Credit portfolio management (CPM) is a key function for banks (and other financial institutions, including insurers and institutional investors) with large, multifaceted portfolios of credit, often including illiquid loans. Historically, its role has been to understand the institution’s aggregate credit risk, improve returns on those risks—sometimes by trading loans in the secondary market, and hedging—and identifying and managing concentrations of risk. In contrast to traditional origination and credit risk-management functions that look only at individual deals or borrowers, CPM looks across the entire credit book.
The financial crisis of 2007 changed the way most functions at these institutions operate, and CPM is no exception. The historical role of CPM remains. However, new regulatory requirements, especially with respect to capital and liquidity, increasing cost and margin pressure, and changed market conditions have pushed CPM into a broader role with the need to align closely with other areas, such as finance, treasury, risk data and methodology, and business-origination functions.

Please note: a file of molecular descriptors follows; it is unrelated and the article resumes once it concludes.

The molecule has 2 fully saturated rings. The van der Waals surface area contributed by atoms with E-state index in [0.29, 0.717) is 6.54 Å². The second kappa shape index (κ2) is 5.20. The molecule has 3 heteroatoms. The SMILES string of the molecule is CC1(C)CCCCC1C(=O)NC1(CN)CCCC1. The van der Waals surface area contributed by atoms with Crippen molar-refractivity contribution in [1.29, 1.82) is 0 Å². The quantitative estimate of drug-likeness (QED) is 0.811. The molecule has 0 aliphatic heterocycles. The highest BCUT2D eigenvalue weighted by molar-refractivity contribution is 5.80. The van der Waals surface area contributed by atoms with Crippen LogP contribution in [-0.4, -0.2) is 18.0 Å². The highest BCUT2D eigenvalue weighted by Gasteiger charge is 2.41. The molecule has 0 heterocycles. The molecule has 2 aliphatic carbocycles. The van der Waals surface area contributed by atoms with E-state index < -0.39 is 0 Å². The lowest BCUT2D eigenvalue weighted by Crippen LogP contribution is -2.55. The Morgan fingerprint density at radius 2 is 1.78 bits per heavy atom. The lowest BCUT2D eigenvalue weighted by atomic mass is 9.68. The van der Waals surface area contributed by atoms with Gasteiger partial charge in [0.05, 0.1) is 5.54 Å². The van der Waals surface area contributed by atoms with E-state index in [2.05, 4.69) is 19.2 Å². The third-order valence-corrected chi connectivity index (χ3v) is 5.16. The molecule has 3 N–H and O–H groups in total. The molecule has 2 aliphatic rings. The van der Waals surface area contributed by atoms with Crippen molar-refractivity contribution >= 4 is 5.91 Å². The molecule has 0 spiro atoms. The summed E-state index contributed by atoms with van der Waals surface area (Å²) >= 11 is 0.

To understand exactly how the role of CPM is evolving, McKinsey, in collaboration with the International Association of Credit Portfolio Managers (IACPM),1 conducted a survey of 41 financial institutions around the world (see sidebar, “About the survey”). We asked what changes were afoot, what CPM’s mandate should be, how it should be organized to deliver on that mandate, and what tools and analytics were required. We discovered that there is broad agreement on the need for change—and change is under way in many institutions. Just as there has never been a unique template for the CPM function, there is no consensus on how it will evolve. Much will depend on the institution and its business model. The results point, though, to certain trends. And they highlight the choices that senior managers in banking, asset management, and insurance will have to make to adapt and shape their CPM functions for high performance.
Why CPM’s role is evolving
While several factors came to light, institutions identified three main reasons for the changes in CPM’s role.